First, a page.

Tuesday, February 12, 2013
There are a number of sales reps in the industry who are regular readers of this blog and while we have discussed in numerous entries how important it is to use them as a resource, this is the first entry that is focused on giving them something to use. The underlying theme of this discussion of closing a sale by “selling to space” can be used with any category of goods and in almost any retail situation. We will illustrate this concept with the hypothetical of the apparel rep attempting to place spring apparel for the first time with a head pro with whom he/she has been unable until now to get an appointment.
Arrive early and study the shop as to the type of fixtures, location of fixtures and wall displays and their capacities for apparel both in terms of number of skus and total units.
Pay attention to the extent that the shop is departmentalized. Also make a mental note, albeit a cursory evaluation of how many vendors would comfortably fit in this space.
Introduce yourself to everyone available on staff who typically will be the representative of your product when you leave.
Make the company prescribed presentation of the line pausing often to ask open-ended questions along the way.
Attempt to determine with these questions the nature of the shop’s business in terms of turn of product, type of clientele, competing brands (successful and unsuccessful) and what price points are important - or not. Obviously the other information you are looking for is what the buyer/head-pro that you are presenting to likes most about what you are showing.
Use this opportunity to express your empathy with their business. Develop the skill of being a good listener as well as presenter. Conveying the impression that you are adept with your product line and are very articulate is important. Conveying that you care about your potential customer’s business is at least as important and starts with being a good listener.
This frankly is where many sales meetings fail. The presentation can be rehearsed but a good close is almost always the result of customized ‘thinking on your feet.”
Distill all the information that you have learned to this point and determine from a merchandising standpoint where best to put in the shop what the head-pro has intimated he likes and may work with his clientele. This becomes the close.
Remember that the close you are now ready to suggest is just that – a suggestion, an idea – and should be put forward with a “how about we try this” attitude.
The ‘Visual to a Yes”:
“Mr. Nye you mentioned you particularly liked our ‘Merion Collection’. That lead nesting table as you walk in the shop looks comfortably well merchandised with 18 skus and a bust form. Let’s put together this look (lay out 18 skus that look great folded together and make sense). We can book it in a typical 1-med, 2-lge, 2-xl, 1-xxl which would make the delivery 108 units and would cost approximately $xxxx.xx.”
“You had also mentioned you thought our Performance Solid was perfect for your membership. This is an in-stock program so we can manage this staple all season and make it a real money-maker. How about we take the four-way that sits behind the lead table and which has 15 inch straight arms and put eight colors of the solid (2 colors per/arm) eight deep per color. Hang the eight shirts on a grid. We can consider this a par-level of 64 units and logoed will cost $xxxx.xx. I would like to come back at your convenience and work with someone on your staff to understand the business importance and the how-to of counting and filling this program.”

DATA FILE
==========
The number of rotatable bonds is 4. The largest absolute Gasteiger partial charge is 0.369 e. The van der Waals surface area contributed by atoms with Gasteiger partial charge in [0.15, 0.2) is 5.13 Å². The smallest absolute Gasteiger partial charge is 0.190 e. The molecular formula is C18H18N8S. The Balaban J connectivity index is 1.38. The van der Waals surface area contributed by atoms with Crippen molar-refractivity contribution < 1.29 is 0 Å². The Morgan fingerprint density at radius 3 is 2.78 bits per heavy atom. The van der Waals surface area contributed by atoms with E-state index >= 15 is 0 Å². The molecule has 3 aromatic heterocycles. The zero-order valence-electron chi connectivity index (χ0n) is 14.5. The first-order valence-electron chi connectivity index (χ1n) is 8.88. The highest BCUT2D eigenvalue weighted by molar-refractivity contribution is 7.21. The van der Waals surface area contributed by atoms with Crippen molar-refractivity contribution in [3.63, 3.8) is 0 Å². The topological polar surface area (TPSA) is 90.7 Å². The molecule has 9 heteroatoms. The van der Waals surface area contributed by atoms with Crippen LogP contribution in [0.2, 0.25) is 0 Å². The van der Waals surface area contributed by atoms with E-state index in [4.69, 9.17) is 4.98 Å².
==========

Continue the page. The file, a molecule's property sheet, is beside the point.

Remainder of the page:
“We can book a back up order for the fashion table assuming a turn of product in 4-6 weeks with another 18 skus that would look like the following or if you are more comfortable we’ll wait and see how the ‘Merion group’ sells through.”
What have you accomplished?
You have created a total visual of your product line in the head-pro’s space with goods that he/she has already specified liking or thinking appropriate. You have taken any and all mystery out of how to move forward with the process. Instead of asking for the business you have suggested exactly what the partnership would involve and assuming the close to be well received only needs a "YES" to be completed.
Without announcing that you are about to deliver a primer on buying, that’s exactly what you have done. The buyer/head-pro should be realizing that your paint by number close is the way they should be thinking through the rest of their pre-book.
You have established yourself as a good listener and empathetic to the success of your product in their shop. Along these lines you should suggest at this point that at an appropriate time you would like to come back and have a round-table sit-down with the entire staff to discuss your brand, product knowledge, salesmanship and service.
You have established yourself as an “Idea-man”. You not only know your line but can suggest and describe the important points of the partnership from “buying to space” to raising the level of service of the staff. The sales associate in the territory deemed the “Idea Man” usually gets the first call when there is a tournament or corporate need or any other extra-curricular occurrence.
This is not the only way to close a sale or handle an appointment but it is effective. A typical close in the industry goes something like this. “Our records show that you did $8000.00 with us last season, would you like me to work you up an order for you for that amount and email it to you for approval?” At this point my response is always “What would this order look like and where will we put it”? These are fundamental questions that need to be answered before any ordering should be done and better that those answers be the IDEA of the rep, especially if we don’t have that sales history yet.